While Bonz possesses a ferocious memory, it does not yet dominate him. Me, I am losing my memory and it dominates me less. Say hi to me: I may not remember your name but, in-the-moment guy that I am, I will pretend to, until something distracts me.

Bonz and I don’t want too many things.

Had you asked Bonz what he wanted for Christmas, if he said anything it probably would have been, “Cake.”

I agree. A perfect choice. Since I have not yet achieved in-the-moment purity, I might have added, “Cheese.”

Not much else, thanks.

People asked me: “What do you want for Christmas?”

My answer: “Nothing, except to be around folks I love and care for. To cook with them and for them. To eat and drink with them.” In other words, for the moment to be ripe with options. To be absent plans, desire and disappointment.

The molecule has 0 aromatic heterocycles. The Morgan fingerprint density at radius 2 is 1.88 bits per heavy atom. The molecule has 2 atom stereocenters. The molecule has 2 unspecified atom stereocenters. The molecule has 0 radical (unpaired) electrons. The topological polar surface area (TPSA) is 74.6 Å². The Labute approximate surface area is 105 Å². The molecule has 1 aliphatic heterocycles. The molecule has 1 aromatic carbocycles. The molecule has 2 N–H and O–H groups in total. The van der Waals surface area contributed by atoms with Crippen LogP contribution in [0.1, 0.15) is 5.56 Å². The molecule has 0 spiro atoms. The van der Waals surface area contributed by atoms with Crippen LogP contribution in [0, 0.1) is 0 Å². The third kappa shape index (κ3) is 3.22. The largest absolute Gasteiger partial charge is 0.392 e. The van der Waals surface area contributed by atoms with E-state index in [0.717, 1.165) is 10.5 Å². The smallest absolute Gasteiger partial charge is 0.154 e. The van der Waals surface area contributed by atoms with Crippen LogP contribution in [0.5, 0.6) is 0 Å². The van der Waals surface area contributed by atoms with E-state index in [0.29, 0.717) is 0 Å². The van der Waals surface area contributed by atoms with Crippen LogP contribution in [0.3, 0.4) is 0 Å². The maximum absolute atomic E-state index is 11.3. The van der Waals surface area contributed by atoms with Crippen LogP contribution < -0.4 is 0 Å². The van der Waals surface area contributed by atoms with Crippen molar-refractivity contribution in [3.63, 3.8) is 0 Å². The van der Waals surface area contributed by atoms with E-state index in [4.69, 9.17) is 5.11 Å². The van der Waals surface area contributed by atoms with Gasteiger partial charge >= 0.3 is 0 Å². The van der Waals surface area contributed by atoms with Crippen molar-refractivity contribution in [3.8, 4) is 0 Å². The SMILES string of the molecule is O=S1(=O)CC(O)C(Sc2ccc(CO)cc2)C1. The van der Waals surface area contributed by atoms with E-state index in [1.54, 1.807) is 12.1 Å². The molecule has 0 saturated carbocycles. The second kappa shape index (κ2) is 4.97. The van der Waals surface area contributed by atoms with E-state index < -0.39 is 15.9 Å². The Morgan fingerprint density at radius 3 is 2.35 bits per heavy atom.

All that said, I got several gifts that set me atwinkle with ideas, luring me out of the moment into a projected future.

Ivy and Jon gave me a gift certificate to my favorite art supply store. I need to come up with a list.

My daughter, Aurora, and Forest, gave me a bunch of truffles. Once I open the jar, I must use the contents within seven days. That’s a lot of truffle in a short period of time, but I will manage.

Kathy gave me a mandoline.

Not a mandolin — that member of the lute family that, when plucked or strummed by pseudo hillbillies, occasionally yields an interesting sound.

A mandoline is a kitchen instrument used for slicing and shredding, to produce a perfect julienne. The mandoline is a razor-sharp blade, or blades, affixed to a tilted platform down which all manner of items are moved, the blade doing its precise work on them.

I possess good knife skills, but perfection has evaded me (read above, re. desire/disappointment). There is no way I am going to cut slices of, say, an apple, that are of identical thickness.

But, with a mandoline, the exact is possible.